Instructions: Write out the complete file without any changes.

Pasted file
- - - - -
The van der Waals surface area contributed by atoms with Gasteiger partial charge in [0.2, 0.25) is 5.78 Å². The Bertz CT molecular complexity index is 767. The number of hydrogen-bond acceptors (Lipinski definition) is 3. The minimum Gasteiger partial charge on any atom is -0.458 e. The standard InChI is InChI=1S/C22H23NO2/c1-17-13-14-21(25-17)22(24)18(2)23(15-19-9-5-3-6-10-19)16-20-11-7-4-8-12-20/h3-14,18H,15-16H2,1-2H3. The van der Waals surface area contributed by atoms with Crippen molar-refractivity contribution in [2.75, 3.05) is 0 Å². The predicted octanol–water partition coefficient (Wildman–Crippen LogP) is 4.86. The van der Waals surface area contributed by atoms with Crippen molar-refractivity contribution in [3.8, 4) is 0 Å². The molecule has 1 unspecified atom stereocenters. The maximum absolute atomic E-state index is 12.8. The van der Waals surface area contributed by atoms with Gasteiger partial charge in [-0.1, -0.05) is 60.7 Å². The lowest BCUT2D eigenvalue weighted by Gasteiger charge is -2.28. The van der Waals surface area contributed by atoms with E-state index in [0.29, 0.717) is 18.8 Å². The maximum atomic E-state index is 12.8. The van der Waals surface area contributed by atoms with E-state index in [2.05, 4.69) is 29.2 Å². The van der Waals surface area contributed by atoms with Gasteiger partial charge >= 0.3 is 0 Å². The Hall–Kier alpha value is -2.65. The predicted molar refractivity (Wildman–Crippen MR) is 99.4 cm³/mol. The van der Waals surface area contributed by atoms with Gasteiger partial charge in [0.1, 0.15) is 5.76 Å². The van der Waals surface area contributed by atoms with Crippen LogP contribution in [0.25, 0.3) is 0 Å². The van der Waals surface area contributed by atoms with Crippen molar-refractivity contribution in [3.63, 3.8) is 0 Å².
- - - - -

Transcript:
The van der Waals surface area contributed by atoms with Gasteiger partial charge in [0.2, 0.25) is 5.78 Å². The Bertz CT molecular complexity index is 767. The number of hydrogen-bond acceptors (Lipinski definition) is 3. The minimum Gasteiger partial charge on any atom is -0.458 e. The standard InChI is InChI=1S/C22H23NO2/c1-17-13-14-21(25-17)22(24)18(2)23(15-19-9-5-3-6-10-19)16-20-11-7-4-8-12-20/h3-14,18H,15-16H2,1-2H3. The van der Waals surface area contributed by atoms with Crippen molar-refractivity contribution in [2.75, 3.05) is 0 Å². The predicted octanol–water partition coefficient (Wildman–Crippen LogP) is 4.86. The van der Waals surface area contributed by atoms with Crippen molar-refractivity contribution in [3.8, 4) is 0 Å². The molecule has 1 unspecified atom stereocenters. The maximum absolute atomic E-state index is 12.8. The van der Waals surface area contributed by atoms with Gasteiger partial charge in [-0.1, -0.05) is 60.7 Å². The lowest BCUT2D eigenvalue weighted by Gasteiger charge is -2.28. The van der Waals surface area contributed by atoms with E-state index in [0.29, 0.717) is 18.8 Å². The maximum atomic E-state index is 12.8. The van der Waals surface area contributed by atoms with E-state index in [2.05, 4.69) is 29.2 Å². The van der Waals surface area contributed by atoms with Gasteiger partial charge >= 0.3 is 0 Å². The Hall–Kier alpha value is -2.65. The predicted molar refractivity (Wildman–Crippen MR) is 99.4 cm³/mol. The van der Waals surface area contributed by atoms with Gasteiger partial charge in [0.1, 0.15) is 5.76 Å². The van der Waals surface area contributed by atoms with Crippen LogP contribution in [0.25, 0.3) is 0 Å². The van der Waals surface area contributed by atoms with Crippen molar-refractivity contribution in [3.63, 3.8) is 0 Å².